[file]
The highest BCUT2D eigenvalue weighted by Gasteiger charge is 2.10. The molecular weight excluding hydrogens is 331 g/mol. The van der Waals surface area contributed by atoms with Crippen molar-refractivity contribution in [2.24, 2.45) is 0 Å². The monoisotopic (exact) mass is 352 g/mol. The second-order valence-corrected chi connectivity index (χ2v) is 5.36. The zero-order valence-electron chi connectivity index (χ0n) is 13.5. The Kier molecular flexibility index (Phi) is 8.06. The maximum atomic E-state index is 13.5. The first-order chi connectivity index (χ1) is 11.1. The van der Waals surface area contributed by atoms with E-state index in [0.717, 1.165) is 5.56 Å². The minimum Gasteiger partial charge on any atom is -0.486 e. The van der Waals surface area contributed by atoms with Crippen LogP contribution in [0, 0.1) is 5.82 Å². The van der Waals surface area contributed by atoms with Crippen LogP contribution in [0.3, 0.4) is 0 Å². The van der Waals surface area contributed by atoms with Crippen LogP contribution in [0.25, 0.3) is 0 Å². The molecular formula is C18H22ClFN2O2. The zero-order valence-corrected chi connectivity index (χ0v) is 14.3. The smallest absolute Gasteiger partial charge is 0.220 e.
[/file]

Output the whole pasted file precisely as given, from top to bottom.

The highest BCUT2D eigenvalue weighted by Gasteiger charge is 2.10. The molecular weight excluding hydrogens is 331 g/mol. The van der Waals surface area contributed by atoms with Crippen molar-refractivity contribution in [2.24, 2.45) is 0 Å². The monoisotopic (exact) mass is 352 g/mol. The second-order valence-corrected chi connectivity index (χ2v) is 5.36. The zero-order valence-electron chi connectivity index (χ0n) is 13.5. The Kier molecular flexibility index (Phi) is 8.06. The maximum atomic E-state index is 13.5. The first-order chi connectivity index (χ1) is 11.1. The van der Waals surface area contributed by atoms with E-state index in [0.717, 1.165) is 5.56 Å². The minimum Gasteiger partial charge on any atom is -0.486 e. The van der Waals surface area contributed by atoms with Crippen LogP contribution in [0, 0.1) is 5.82 Å². The van der Waals surface area contributed by atoms with Crippen LogP contribution in [0.3, 0.4) is 0 Å². The van der Waals surface area contributed by atoms with Crippen LogP contribution in [0.25, 0.3) is 0 Å². The molecular formula is C18H22ClFN2O2. The zero-order valence-corrected chi connectivity index (χ0v) is 14.3. The smallest absolute Gasteiger partial charge is 0.220 e.